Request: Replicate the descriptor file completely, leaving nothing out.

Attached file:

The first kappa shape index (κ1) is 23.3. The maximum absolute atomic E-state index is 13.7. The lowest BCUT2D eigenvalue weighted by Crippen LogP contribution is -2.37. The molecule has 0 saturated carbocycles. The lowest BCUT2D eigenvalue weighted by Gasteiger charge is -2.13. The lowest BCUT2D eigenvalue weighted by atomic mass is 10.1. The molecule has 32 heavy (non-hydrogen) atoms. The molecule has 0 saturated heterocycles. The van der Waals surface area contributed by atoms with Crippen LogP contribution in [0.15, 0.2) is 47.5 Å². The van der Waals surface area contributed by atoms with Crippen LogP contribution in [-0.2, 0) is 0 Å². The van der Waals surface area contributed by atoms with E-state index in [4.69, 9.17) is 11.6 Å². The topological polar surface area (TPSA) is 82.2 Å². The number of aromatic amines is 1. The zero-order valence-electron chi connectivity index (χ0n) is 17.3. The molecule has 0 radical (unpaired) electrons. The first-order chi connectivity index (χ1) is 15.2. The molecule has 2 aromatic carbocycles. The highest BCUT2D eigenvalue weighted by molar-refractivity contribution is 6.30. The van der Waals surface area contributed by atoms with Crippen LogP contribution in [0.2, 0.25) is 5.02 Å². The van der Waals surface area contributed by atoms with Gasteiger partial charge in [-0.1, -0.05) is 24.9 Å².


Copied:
The first kappa shape index (κ1) is 23.3. The maximum absolute atomic E-state index is 13.7. The lowest BCUT2D eigenvalue weighted by Crippen LogP contribution is -2.37. The molecule has 0 saturated carbocycles. The lowest BCUT2D eigenvalue weighted by Gasteiger charge is -2.13. The lowest BCUT2D eigenvalue weighted by atomic mass is 10.1. The molecule has 32 heavy (non-hydrogen) atoms. The molecule has 0 saturated heterocycles. The van der Waals surface area contributed by atoms with Crippen LogP contribution in [0.15, 0.2) is 47.5 Å². The van der Waals surface area contributed by atoms with Crippen LogP contribution in [-0.2, 0) is 0 Å². The van der Waals surface area contributed by atoms with E-state index in [4.69, 9.17) is 11.6 Å². The topological polar surface area (TPSA) is 82.2 Å². The number of aromatic amines is 1. The zero-order valence-electron chi connectivity index (χ0n) is 17.3. The molecule has 0 radical (unpaired) electrons. The first-order chi connectivity index (χ1) is 15.2. The molecule has 2 aromatic carbocycles. The highest BCUT2D eigenvalue weighted by molar-refractivity contribution is 6.30. The van der Waals surface area contributed by atoms with Crippen LogP contribution in [0.2, 0.25) is 5.02 Å². The van der Waals surface area contributed by atoms with Gasteiger partial charge in [-0.1, -0.05) is 24.9 Å².